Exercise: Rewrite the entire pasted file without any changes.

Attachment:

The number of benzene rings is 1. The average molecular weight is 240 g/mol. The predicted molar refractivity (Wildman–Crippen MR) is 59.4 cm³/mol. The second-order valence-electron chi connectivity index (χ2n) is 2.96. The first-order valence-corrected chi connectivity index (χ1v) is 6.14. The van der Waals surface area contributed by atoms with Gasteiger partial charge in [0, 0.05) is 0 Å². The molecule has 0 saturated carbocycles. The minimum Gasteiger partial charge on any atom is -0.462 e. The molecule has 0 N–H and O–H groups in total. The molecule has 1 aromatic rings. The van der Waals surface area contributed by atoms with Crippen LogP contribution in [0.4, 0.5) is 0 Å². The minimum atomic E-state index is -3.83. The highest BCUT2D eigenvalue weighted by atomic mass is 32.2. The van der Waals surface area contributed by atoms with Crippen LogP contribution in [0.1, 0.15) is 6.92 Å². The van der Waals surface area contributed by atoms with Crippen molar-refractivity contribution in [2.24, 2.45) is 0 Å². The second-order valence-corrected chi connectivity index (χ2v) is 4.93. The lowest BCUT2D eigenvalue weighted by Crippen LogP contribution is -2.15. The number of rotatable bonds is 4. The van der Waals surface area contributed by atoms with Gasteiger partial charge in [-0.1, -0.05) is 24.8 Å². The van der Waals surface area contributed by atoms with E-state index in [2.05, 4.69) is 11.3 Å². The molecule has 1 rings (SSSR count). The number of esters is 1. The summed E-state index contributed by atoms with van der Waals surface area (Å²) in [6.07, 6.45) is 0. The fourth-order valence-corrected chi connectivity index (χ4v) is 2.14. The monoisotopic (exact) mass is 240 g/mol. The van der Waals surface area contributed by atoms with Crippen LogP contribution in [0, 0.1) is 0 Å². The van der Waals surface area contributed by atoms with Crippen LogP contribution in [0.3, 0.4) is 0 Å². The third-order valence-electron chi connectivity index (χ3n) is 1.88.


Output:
The number of benzene rings is 1. The average molecular weight is 240 g/mol. The predicted molar refractivity (Wildman–Crippen MR) is 59.4 cm³/mol. The second-order valence-electron chi connectivity index (χ2n) is 2.96. The first-order valence-corrected chi connectivity index (χ1v) is 6.14. The van der Waals surface area contributed by atoms with Gasteiger partial charge in [0, 0.05) is 0 Å². The molecule has 0 saturated carbocycles. The minimum Gasteiger partial charge on any atom is -0.462 e. The molecule has 0 N–H and O–H groups in total. The molecule has 1 aromatic rings. The van der Waals surface area contributed by atoms with Crippen LogP contribution in [0.4, 0.5) is 0 Å². The minimum atomic E-state index is -3.83. The highest BCUT2D eigenvalue weighted by atomic mass is 32.2. The van der Waals surface area contributed by atoms with Crippen LogP contribution in [0.1, 0.15) is 6.92 Å². The van der Waals surface area contributed by atoms with Crippen molar-refractivity contribution in [2.24, 2.45) is 0 Å². The second-order valence-corrected chi connectivity index (χ2v) is 4.93. The lowest BCUT2D eigenvalue weighted by Crippen LogP contribution is -2.15. The number of rotatable bonds is 4. The van der Waals surface area contributed by atoms with Gasteiger partial charge in [-0.1, -0.05) is 24.8 Å². The van der Waals surface area contributed by atoms with E-state index in [2.05, 4.69) is 11.3 Å². The molecule has 1 rings (SSSR count). The number of esters is 1. The summed E-state index contributed by atoms with van der Waals surface area (Å²) in [6.07, 6.45) is 0. The fourth-order valence-corrected chi connectivity index (χ4v) is 2.14. The monoisotopic (exact) mass is 240 g/mol. The van der Waals surface area contributed by atoms with Crippen LogP contribution in [0, 0.1) is 0 Å². The van der Waals surface area contributed by atoms with Crippen LogP contribution in [0.3, 0.4) is 0 Å². The third-order valence-electron chi connectivity index (χ3n) is 1.88.